Former US Federal Reserve chairman Paul Volcker, who tackled American inflation in the 1970s and 80s and later lent his name to landmark Wall Street reforms, has died in New York.
Volcker, who headed the US central bank from 1979 to 1987, was 92. The cause of his death Sunday was complications from prostate cancer, his daughter Janice Zima told AFP.
Tall and known for his dead-pan humor, Volcker forged a career as a financier and fiercely independent public servant who wielded monetary policy with authority and acumen.
A Democrat, he advised American leaders of both major parties, starting with Richard Nixon in 1971 at the US Treasury, where he helped guide the US exit from the gold standard.
His tenure ended with Barack Obama as Volcker promoted stricter banking regulation in the wake of the 2008 global financial crisis.
But it was as Federal Reserve chairman, first under Jimmy Carter and then Ronald Reagan, that he left his deepest mark, albeit during difficult times, and earned the respect of economists around the world.
“I am deeply saddened by the passing of Paul Volcker. He believed there was no higher calling than public service,” current Fed chairman Jerome Powell said in a statement.
“His life exemplified the highest ideals — integrity, courage, and a commitment to do what was best for all Americans. His contributions to the nation left a lasting legacy.”
After announcing his candidacy for the White House in 2015, Donald Trump expressed admiration for Volcker, saying “there was something very solid about him.”
Carter said Monday he was “deeply saddened” to learn of Volcker’s death, calling him “a giant of public service,” suggesting his actions may have helped cost Carter a second term but were still “the right thing to do.”
President Barack Obama, House Speaker Nancy Pelosi and Bank of England Governor Mark Carney also issued statements paying their respects to Volcker.
Amid the oil crisis in the late 1970s, the American economy suffered rampant inflation. Carter bucked the advice of aides who said installing Volcker at the Fed would mean “tough medicine.”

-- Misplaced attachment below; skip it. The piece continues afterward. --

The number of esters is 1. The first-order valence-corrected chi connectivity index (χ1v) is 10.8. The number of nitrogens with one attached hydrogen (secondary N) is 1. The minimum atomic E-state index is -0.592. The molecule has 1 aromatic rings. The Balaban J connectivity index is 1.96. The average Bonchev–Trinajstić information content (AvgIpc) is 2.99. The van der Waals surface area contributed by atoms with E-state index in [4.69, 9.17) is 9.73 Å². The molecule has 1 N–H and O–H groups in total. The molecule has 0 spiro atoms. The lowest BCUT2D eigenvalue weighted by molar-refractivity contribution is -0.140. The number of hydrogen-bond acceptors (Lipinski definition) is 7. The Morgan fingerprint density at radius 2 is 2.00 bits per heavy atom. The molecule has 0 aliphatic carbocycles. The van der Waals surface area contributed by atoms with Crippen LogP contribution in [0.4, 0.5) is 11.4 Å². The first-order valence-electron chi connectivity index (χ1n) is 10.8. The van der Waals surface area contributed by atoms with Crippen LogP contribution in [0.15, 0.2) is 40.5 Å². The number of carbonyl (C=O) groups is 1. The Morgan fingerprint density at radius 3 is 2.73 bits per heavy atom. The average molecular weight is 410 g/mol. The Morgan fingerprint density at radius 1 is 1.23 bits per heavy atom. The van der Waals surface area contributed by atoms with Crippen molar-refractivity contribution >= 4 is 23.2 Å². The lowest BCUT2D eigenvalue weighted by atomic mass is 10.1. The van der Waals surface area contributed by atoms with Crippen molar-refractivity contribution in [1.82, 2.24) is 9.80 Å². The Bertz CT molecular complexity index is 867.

With inflation — which Volcker described as too much cash chasing too few goods — hitting an eye-watering 14 percent annually, he made no secret of his plans to raise interest rates.
“I don’t think there is any feeling or any evidence around at the moment that the economy is suffering grievously from a shortage of money,” Volcker testified during his Senate confirmation.
With Volcker at the helm, the Fed raised interest rates from 11 percent to 20 percent (today, by comparison, they are in a range of 1.5 to 1.75 percent).
Such drastic tightening was especially painful and hit during a recession. Auto dealers sent him car keys in coffins. Building contractors mailed him wood planks they could not use, since homes were not selling.
Farmers drowning in debt drove tractors to encircle the central bank’s offices.
But the hard-nosed Volcker gave no ground. “He becomes intellectually stimulated by a crisis,” his late wife Barbara said, according to the author William Neikirk.
The firm stance paid off, with inflation falling to three percent by 1983. Along with the Iranian hostage crisis, it also helped cost Carter his chances at reelection.
Volcker left the Fed in 1987 and joined James Wolfensohn’s investment firm. Wolfensohn later became president of the World Bank.
The former Fed chief reemerged on the public scene 20 years later during the global financial crisis as an Obama advisor.
A critic of banks’ high-risk trading and their executives’ gigantic pay packages, he proposed what would become known as “the Volcker rule,” restricting so-called proprietary trading.
The regulation was blasted by Frank Keating, then head of the American Banking Association, as too complex and onerous for implementation — and came under fire again in the anti-regulation era of President Donald Trump.
The ABA on Monday offered its “deepest condolences,” saying Volcker left “a giant legacy of dedicated public service.”
A grandson of German immigrants, Volcker was born in 1927 in Cape May, New Jersey, developed a love of fly-fishing and studied at Princeton and Harvard.
A father of two, he remarried at age 83 in 2010, taking his long-serving assistant as his bride, 12 years after the death of his first wife, Barbara.